Should Advertisers Fear GoogleHoo?
Forget the business issues over the deal where
selectively serve Google ads on the Yahoo site. What about the impact on
the advertisers? Overbidding on Yahoo and potentially underbidding on
Google’s network system will likely be the most immediate changes. But there
are positives, as well.
Yahoo will choose to serve Google ads when Google bids are higher and
Yahoo ads when Yahoo bids are higher. Impact: Two-fold:
- Overbidding On Yahoo: If your bidding system is rational, you bid more
for a keyword on one engine than the other because the traffic converts
better on that engine. If Acme’s Google bid is higher than its Yahoo bid
for "Foo Bar," they are guaranteed to pay more for lower quality traffic.
- Underbidding On Google’s Network: Over time, smart bidding algorithms will see that the
performance of the "Foo Bar" keywords on Google syndication
network (Google ads place on sites Google doesn’t own) have declined
and bids will drop on those keywords for Google. This means you end up
underbidding slightly on Google and leave opportunity on the table.
Yahoo could serve more granular search ads. Theoretically, instead of
relying on its ever-annoying canonicalization algorithms, it could serve
more tightly targeted Google ads that recognize the difference between
"brother" and "brethren" instead of obviating those distinctions. That would
be a big win, but it’s quite likely that they can’t pull that off as it’s
too deeply ingrained in their platform.
Yahoo will pick up Google’s ability to serve content ads. Yahoo’s
contextual advertising is broken and thoroughly under-utilized. Using
Google’s contextual ads will have much greater range, and that may
who know how to make content "work" for them.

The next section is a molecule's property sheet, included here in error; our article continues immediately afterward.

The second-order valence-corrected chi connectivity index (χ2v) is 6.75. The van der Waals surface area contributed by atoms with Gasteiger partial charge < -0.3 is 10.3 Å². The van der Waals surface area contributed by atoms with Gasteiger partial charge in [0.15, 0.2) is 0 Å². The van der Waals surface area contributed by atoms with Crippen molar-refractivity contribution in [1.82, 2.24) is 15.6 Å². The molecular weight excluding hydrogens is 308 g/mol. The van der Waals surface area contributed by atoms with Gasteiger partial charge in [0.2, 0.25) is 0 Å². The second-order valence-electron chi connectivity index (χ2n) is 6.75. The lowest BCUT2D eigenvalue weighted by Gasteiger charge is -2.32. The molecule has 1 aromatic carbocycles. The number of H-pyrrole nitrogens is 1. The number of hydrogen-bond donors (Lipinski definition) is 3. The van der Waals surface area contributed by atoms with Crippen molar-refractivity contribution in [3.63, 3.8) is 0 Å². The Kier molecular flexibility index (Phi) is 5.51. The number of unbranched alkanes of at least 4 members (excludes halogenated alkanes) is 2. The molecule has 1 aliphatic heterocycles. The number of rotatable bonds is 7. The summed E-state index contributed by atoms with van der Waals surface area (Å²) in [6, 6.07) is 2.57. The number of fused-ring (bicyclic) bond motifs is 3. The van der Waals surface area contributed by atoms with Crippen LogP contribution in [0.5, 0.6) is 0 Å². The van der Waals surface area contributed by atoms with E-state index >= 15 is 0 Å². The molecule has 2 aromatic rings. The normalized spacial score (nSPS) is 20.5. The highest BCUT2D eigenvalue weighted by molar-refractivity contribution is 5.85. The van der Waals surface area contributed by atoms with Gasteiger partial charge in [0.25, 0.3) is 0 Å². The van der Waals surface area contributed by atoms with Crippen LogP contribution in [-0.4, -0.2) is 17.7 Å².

For most advertisers and their agencies, overbidding and dilution will be
the dominant impacts in the short run. The lost granularity and inability to
cleanly segment Yahoo bids from Google syndication will lead to
inefficiencies. Google could address that by creating more flexibility to
treat syndication partners independently. Hopefully, if we get to that
point, Google will recognize the benefits all around and make that happen.
Does the long-range prospect of Google controlling 90 to 95 percent of
the search and contextual advertising game scare us? A bit.
A little healthy paranoia is a good thing. However, the auction for
impressions pricing model makes one-stop shopping less threatening. Google
doesn’t set the prices any more than the New York Stock Exchange does. It
simply presents a single marketplace in which advertisers can compete with
each other for prominence. As such, the benefits of simplification could
outweigh the potential risks of monopoly.
George Michie is Principal, Search Marketing for the Rimm-Kaufman
Group, a direct marketing services and consulting firm founded in 2003. He
regularly writes for the
column here on Search Engine Land.
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